The body of a rabbi has been pulled from the rubble in Mexico by Jewish search and rescue volunteers there in the aftermath of a devastating earthquake.

Rabbi Haim Ashkenazi of the Kehillat Magen David synagogue had been working in the office building when a quake measuring 7.1 on the Richter scale struck just south of Mexico City on Tuesday afternoon, killing more than 300 people.

Volunteers from Orthodox charity ZAKA were joined by a 70-member team from the Israeli Defence Forces’ home command, who arrived on Wednesday, after being given permission to travel on Rosh Hashanah by the IDF chief rabbi.

ZAKA volunteers in Mexico, working continuously together with the Mexican Jewish rescue and recovery organization Cadena, were already in the country following another earthquake a few days earlier.

They recovered Ashkenazi’s body from the rubble of the office building after the Chief Rabbi of Mexico, Shlomo Tawil, gave them permission to work on Shabbat. Ashkenazi was related to Tawil by marriage.

“Immediately after Shabbat went out in Mexico, we received an update from our team in Mexico that they had recovered the body of the missing Jewish man,” said ZAKA’s Mati Goldstein. “We will remain until we receive an update that there are no more missing people,” he said.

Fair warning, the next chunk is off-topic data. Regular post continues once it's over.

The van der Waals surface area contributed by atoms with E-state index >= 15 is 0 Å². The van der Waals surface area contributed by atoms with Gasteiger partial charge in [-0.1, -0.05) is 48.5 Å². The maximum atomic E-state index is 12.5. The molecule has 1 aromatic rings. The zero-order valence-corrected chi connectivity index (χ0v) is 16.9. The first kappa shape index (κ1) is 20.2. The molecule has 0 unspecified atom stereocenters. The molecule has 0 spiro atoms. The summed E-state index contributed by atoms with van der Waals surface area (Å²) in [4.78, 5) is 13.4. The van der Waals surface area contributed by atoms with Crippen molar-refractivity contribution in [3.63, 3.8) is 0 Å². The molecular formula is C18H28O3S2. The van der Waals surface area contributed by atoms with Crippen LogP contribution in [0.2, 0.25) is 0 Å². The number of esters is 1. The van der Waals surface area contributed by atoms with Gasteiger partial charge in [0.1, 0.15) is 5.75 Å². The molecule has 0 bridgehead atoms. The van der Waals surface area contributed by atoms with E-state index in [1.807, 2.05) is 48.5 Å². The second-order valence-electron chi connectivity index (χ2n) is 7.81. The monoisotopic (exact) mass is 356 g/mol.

The IDF team, led by Col. Gili Shahan, arrived 48 hours after the earthquake and was due to return later this week. The 70-strong Israeli unit comprised search and rescue teams as well as structural engineers, who have now surveyed more than 100 buildings.

“We started work two hours after we arrived, after the 20-hour flight,” said Shahan, speaking to Jewish News this week. “We were one of the first international teams there.

“We tried our best but unfortunately we have not been able to save anyone [from the rubble] but we have been able to check the structure of more than 100 public buildings such as hospitals and schools,” said Shanar. “We’re using specialist Israeli software that is being translated into Spanish.”

An estimated 40,000 Jews live in Mexico City and World Jewish Relief chief executive Paul Anticoni said many people would have “lost everything,” as the charity launched an appeal ahead of Rosh Hashanah.

“On the High Holy Days we recite the Unetaneh Tokef prayer which speaks – terrifyingly – about who will die by earthquake,” said Anticoni.

“Jewish tradition teaches us that while we can’t stop natural disasters, we can choose how we respond to them. Please help us support the people of Mexico.”

ZAKA Mexico commander Marcus Cain said it was “impossible to describe the scope of the disaster,” adding: “Millions of people are without power, there is great confusion and distress.”